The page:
Time After Time E.L.O Aimed To Please
Andre S. Grindle | Brewer Maine | 03/04/2010
(5 out of 5 stars)
"It's obvious that a lot of people were a little taken aback by the strongly disco inflectedDiscovery and the heavy electronic glossiness of Time. This was that albums follow up and you couldn't be in denial:it was 1983 and a lot of the synthesizer arrangements and production gloss that were ELO's trademark in the 70's were now par for the course. One of the things that have always helped ELO along,even though they are one of the more critically underappreciated rock bands is the fact that....well they have in many ways one of the most exciting pop/rock sounds to come along since The Beatles. Jeff Lynne always had the very good sense,knowing his music was considered to be prog rock to rely not on long winded instrumental solos and arrangements and rather on inventing melody and having the arrangements built on those. Most prog rock bands were already beginning to go in this direction in the early 80's anyway so ELO didn't have much to concern themselves with musically but keep writing great tunes. Of course there are three very basic rock n roll songs here the same as with any ELO album such a "Four Little Diamonds","Danger Ahead" and the hit "Rock & Roll Is King". All of these songs are good and catchy and all that but they all xerox the big hits from their previous few albbums. Much more interesting of the uptempo tunes are the title track,"Loser Gone Wild" and "Train Of Gold" which all owe more to new wave electro than progressive rock and pull off the concept with gusto. But these aren't exactly Duran Duran-they all manage to still be distinctively ELO. More intricate songs that take time to develop (always my personel favorite type of song anyway) such a "Blue Bird","Take Me On And On" and the beautiful,stripped down electronica of "Letter From Spain" are super examples how a band like this developed artistically when the tempo wasn't quite as fixed and drummer Bev Bevan,used to using a lot of fills in his sound rises to occasion with a lot of understatement here,to the point of sometimes barely playing at all. Some fans of ELO's mid to late 70's sound or classic rock fans in general might find this album possessed of more lightness of playing and delicate melodies (even on many of the faster songs) than they're used to but this is definately one of those ELO albums that is more than worth giving a chance if it doesn't instantly grab you."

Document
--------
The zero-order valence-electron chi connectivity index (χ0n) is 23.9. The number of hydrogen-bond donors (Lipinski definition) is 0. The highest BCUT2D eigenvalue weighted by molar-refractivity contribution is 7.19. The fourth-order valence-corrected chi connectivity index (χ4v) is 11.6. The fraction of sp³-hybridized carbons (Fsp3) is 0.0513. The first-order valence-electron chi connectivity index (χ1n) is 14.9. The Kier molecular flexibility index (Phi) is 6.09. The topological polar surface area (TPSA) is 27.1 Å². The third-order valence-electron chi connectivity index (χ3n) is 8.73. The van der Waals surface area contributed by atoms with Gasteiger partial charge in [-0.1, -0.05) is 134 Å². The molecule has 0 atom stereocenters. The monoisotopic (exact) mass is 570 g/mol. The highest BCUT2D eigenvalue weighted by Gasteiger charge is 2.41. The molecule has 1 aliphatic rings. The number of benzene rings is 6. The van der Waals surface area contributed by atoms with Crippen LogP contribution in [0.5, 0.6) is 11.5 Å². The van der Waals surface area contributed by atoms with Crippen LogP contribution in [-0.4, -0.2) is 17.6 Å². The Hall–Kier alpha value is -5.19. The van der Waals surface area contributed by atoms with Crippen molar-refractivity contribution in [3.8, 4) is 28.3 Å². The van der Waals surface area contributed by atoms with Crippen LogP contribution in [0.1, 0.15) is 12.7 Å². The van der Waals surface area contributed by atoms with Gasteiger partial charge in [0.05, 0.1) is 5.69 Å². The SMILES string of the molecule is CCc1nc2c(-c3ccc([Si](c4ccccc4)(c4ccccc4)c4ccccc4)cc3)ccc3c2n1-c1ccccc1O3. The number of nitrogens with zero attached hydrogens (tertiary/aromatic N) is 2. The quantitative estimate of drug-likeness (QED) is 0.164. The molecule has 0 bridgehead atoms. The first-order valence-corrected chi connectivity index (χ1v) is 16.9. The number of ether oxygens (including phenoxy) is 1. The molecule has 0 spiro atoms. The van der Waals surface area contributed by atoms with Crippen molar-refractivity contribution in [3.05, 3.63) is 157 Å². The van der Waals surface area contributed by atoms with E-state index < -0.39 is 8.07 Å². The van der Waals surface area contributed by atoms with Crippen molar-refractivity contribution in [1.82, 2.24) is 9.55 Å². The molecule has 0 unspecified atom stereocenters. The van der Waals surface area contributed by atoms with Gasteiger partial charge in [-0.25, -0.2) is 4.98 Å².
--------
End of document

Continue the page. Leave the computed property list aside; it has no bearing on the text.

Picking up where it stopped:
Take Me On And On
Dark Star-The Other One | The Bus To Never Ever Land | 04/23/2010
(4 out of 5 stars)
"This is one of those albums I've liked ever since it was first released on vinyl back in '83. I never could understand why it wasn't more popular. The band decides to have some fun with all of those groups who were going around claiming that there were "secret hidden backward messages" on certain rock albums. Unfortunately, this mental instability also lead to things like record burnings and ELO was one of the groups targeted. The album starts with the fun and upbeat title song. Loser Gone Wild has a very surrealist sound to it. Bluebird is the band in classic ELO mode. Take Me On And On is a great ballad. Time After Time is okay but really isn't a standout for me much like Letter From Spain and Train Of Gold. Four Little Diamonds is a classic ELO rock song with a driving beat and cool lyrics. Stranger is a nice upbeat ballad while Danger Ahead and Rock And Roll is King takes us back to rock and roll mode. The three bonus cuts are made up of two single b-sides and an unreleased version of Endless Lies which would turn up rearraged on Balance of Power. I like this version on here better No Way Out is good but the instrumental After All is better. The only real complaint is: this was originally planned as a two record set and I wish, rather than dribbling some of the unreleased stuff out on the box sets, they could've put it all out on here as bonus tracks."